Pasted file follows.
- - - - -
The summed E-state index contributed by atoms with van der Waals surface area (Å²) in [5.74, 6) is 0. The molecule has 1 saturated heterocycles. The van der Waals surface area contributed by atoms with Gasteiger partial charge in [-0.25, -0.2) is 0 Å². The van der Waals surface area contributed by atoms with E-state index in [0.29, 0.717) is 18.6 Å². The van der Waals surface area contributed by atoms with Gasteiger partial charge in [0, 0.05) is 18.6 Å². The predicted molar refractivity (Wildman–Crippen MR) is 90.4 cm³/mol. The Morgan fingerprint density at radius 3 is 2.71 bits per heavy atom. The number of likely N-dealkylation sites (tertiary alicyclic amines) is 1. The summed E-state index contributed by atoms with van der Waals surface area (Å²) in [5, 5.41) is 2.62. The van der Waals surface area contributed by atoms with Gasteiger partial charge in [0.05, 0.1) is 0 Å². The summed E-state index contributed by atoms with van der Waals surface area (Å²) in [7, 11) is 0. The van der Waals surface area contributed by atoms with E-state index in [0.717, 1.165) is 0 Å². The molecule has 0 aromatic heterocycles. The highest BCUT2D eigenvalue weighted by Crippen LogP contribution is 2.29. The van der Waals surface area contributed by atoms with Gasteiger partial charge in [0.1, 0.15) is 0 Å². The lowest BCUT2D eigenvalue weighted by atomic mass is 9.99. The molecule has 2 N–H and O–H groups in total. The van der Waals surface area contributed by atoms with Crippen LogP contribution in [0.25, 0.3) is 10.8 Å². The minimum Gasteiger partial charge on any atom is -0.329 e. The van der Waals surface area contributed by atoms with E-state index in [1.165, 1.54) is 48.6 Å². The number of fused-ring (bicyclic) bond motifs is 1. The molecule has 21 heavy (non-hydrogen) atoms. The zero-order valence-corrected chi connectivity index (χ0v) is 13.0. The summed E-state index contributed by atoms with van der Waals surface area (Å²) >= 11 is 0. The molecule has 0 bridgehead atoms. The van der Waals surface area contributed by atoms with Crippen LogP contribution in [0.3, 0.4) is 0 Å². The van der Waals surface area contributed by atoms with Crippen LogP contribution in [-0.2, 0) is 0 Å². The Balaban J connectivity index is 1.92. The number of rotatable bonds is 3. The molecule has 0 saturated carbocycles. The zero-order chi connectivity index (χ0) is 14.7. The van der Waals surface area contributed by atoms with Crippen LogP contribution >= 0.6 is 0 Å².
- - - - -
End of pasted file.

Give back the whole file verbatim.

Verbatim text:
The summed E-state index contributed by atoms with van der Waals surface area (Å²) in [5.74, 6) is 0. The molecule has 1 saturated heterocycles. The van der Waals surface area contributed by atoms with Gasteiger partial charge in [-0.25, -0.2) is 0 Å². The van der Waals surface area contributed by atoms with E-state index in [0.29, 0.717) is 18.6 Å². The van der Waals surface area contributed by atoms with Gasteiger partial charge in [0, 0.05) is 18.6 Å². The predicted molar refractivity (Wildman–Crippen MR) is 90.4 cm³/mol. The Morgan fingerprint density at radius 3 is 2.71 bits per heavy atom. The number of likely N-dealkylation sites (tertiary alicyclic amines) is 1. The summed E-state index contributed by atoms with van der Waals surface area (Å²) in [5, 5.41) is 2.62. The van der Waals surface area contributed by atoms with Gasteiger partial charge in [0.05, 0.1) is 0 Å². The summed E-state index contributed by atoms with van der Waals surface area (Å²) in [7, 11) is 0. The van der Waals surface area contributed by atoms with E-state index in [0.717, 1.165) is 0 Å². The molecule has 0 aromatic heterocycles. The highest BCUT2D eigenvalue weighted by Crippen LogP contribution is 2.29. The van der Waals surface area contributed by atoms with Gasteiger partial charge in [0.1, 0.15) is 0 Å². The lowest BCUT2D eigenvalue weighted by atomic mass is 9.99. The molecule has 2 N–H and O–H groups in total. The van der Waals surface area contributed by atoms with Crippen LogP contribution in [0.25, 0.3) is 10.8 Å². The minimum Gasteiger partial charge on any atom is -0.329 e. The van der Waals surface area contributed by atoms with E-state index in [1.165, 1.54) is 48.6 Å². The number of fused-ring (bicyclic) bond motifs is 1. The molecule has 21 heavy (non-hydrogen) atoms. The zero-order valence-corrected chi connectivity index (χ0v) is 13.0. The summed E-state index contributed by atoms with van der Waals surface area (Å²) >= 11 is 0. The molecule has 0 bridgehead atoms. The van der Waals surface area contributed by atoms with Crippen LogP contribution in [0.3, 0.4) is 0 Å². The van der Waals surface area contributed by atoms with Crippen LogP contribution in [-0.2, 0) is 0 Å². The Balaban J connectivity index is 1.92. The number of rotatable bonds is 3. The molecule has 0 saturated carbocycles. The zero-order chi connectivity index (χ0) is 14.7. The van der Waals surface area contributed by atoms with Crippen LogP contribution >= 0.6 is 0 Å².